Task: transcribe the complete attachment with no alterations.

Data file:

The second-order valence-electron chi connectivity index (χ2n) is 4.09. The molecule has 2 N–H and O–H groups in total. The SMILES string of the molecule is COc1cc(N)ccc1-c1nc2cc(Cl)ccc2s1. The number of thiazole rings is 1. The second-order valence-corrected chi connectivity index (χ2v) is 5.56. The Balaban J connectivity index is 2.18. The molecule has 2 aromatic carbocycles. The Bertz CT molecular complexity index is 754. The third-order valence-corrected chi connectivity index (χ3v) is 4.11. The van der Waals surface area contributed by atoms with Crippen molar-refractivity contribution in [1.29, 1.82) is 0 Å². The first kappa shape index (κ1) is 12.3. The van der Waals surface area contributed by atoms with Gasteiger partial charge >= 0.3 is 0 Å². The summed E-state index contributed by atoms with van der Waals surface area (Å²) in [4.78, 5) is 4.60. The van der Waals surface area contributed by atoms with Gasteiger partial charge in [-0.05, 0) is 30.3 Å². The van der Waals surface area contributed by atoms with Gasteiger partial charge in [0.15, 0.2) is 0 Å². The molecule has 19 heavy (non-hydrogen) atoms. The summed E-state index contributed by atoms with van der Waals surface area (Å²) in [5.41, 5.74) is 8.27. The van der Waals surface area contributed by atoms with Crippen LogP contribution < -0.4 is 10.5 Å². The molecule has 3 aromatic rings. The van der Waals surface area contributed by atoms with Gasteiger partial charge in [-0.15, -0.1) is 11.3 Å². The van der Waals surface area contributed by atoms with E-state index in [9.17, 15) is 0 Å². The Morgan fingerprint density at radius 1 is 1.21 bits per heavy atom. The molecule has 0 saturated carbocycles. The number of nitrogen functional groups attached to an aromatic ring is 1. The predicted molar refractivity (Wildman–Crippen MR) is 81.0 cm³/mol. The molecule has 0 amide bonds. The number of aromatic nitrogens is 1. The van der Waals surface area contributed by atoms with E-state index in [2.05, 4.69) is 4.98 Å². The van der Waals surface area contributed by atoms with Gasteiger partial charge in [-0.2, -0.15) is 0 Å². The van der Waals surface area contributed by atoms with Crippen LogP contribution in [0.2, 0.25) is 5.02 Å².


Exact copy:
The second-order valence-electron chi connectivity index (χ2n) is 4.09. The molecule has 2 N–H and O–H groups in total. The SMILES string of the molecule is COc1cc(N)ccc1-c1nc2cc(Cl)ccc2s1. The number of thiazole rings is 1. The second-order valence-corrected chi connectivity index (χ2v) is 5.56. The Balaban J connectivity index is 2.18. The molecule has 2 aromatic carbocycles. The Bertz CT molecular complexity index is 754. The third-order valence-corrected chi connectivity index (χ3v) is 4.11. The van der Waals surface area contributed by atoms with Crippen molar-refractivity contribution in [1.29, 1.82) is 0 Å². The first kappa shape index (κ1) is 12.3. The van der Waals surface area contributed by atoms with Gasteiger partial charge >= 0.3 is 0 Å². The summed E-state index contributed by atoms with van der Waals surface area (Å²) in [4.78, 5) is 4.60. The van der Waals surface area contributed by atoms with Gasteiger partial charge in [-0.05, 0) is 30.3 Å². The van der Waals surface area contributed by atoms with Gasteiger partial charge in [0.15, 0.2) is 0 Å². The molecule has 19 heavy (non-hydrogen) atoms. The summed E-state index contributed by atoms with van der Waals surface area (Å²) in [5.41, 5.74) is 8.27. The van der Waals surface area contributed by atoms with Crippen LogP contribution < -0.4 is 10.5 Å². The molecule has 3 aromatic rings. The van der Waals surface area contributed by atoms with Gasteiger partial charge in [-0.15, -0.1) is 11.3 Å². The van der Waals surface area contributed by atoms with E-state index in [9.17, 15) is 0 Å². The Morgan fingerprint density at radius 1 is 1.21 bits per heavy atom. The molecule has 0 saturated carbocycles. The number of nitrogen functional groups attached to an aromatic ring is 1. The predicted molar refractivity (Wildman–Crippen MR) is 81.0 cm³/mol. The molecule has 0 amide bonds. The number of aromatic nitrogens is 1. The van der Waals surface area contributed by atoms with E-state index in [2.05, 4.69) is 4.98 Å². The van der Waals surface area contributed by atoms with Gasteiger partial charge in [-0.2, -0.15) is 0 Å². The van der Waals surface area contributed by atoms with Crippen LogP contribution in [0.2, 0.25) is 5.02 Å².